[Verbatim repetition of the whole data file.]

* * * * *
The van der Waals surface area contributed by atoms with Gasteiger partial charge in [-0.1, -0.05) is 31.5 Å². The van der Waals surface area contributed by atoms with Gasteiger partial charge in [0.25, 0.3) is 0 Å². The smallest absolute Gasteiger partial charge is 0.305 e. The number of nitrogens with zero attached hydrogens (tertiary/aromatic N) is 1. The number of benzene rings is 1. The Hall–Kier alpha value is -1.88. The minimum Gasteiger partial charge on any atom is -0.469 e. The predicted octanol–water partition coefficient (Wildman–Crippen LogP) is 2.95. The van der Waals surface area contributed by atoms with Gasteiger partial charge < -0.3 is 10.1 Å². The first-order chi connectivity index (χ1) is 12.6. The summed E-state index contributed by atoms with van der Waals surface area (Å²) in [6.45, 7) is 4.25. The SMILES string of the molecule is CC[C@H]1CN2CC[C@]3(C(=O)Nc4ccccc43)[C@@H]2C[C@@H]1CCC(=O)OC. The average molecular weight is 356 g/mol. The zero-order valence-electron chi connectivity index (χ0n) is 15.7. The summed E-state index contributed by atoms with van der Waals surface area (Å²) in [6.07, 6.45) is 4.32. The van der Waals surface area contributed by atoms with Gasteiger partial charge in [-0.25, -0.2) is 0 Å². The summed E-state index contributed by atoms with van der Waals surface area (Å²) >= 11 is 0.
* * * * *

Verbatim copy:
The van der Waals surface area contributed by atoms with Gasteiger partial charge in [-0.1, -0.05) is 31.5 Å². The van der Waals surface area contributed by atoms with Gasteiger partial charge in [0.25, 0.3) is 0 Å². The smallest absolute Gasteiger partial charge is 0.305 e. The number of nitrogens with zero attached hydrogens (tertiary/aromatic N) is 1. The number of benzene rings is 1. The Hall–Kier alpha value is -1.88. The minimum Gasteiger partial charge on any atom is -0.469 e. The predicted octanol–water partition coefficient (Wildman–Crippen LogP) is 2.95. The van der Waals surface area contributed by atoms with Gasteiger partial charge < -0.3 is 10.1 Å². The first-order chi connectivity index (χ1) is 12.6. The summed E-state index contributed by atoms with van der Waals surface area (Å²) in [6.45, 7) is 4.25. The SMILES string of the molecule is CC[C@H]1CN2CC[C@]3(C(=O)Nc4ccccc43)[C@@H]2C[C@@H]1CCC(=O)OC. The average molecular weight is 356 g/mol. The zero-order valence-electron chi connectivity index (χ0n) is 15.7. The summed E-state index contributed by atoms with van der Waals surface area (Å²) in [6.07, 6.45) is 4.32. The van der Waals surface area contributed by atoms with Gasteiger partial charge in [-0.25, -0.2) is 0 Å². The summed E-state index contributed by atoms with van der Waals surface area (Å²) >= 11 is 0.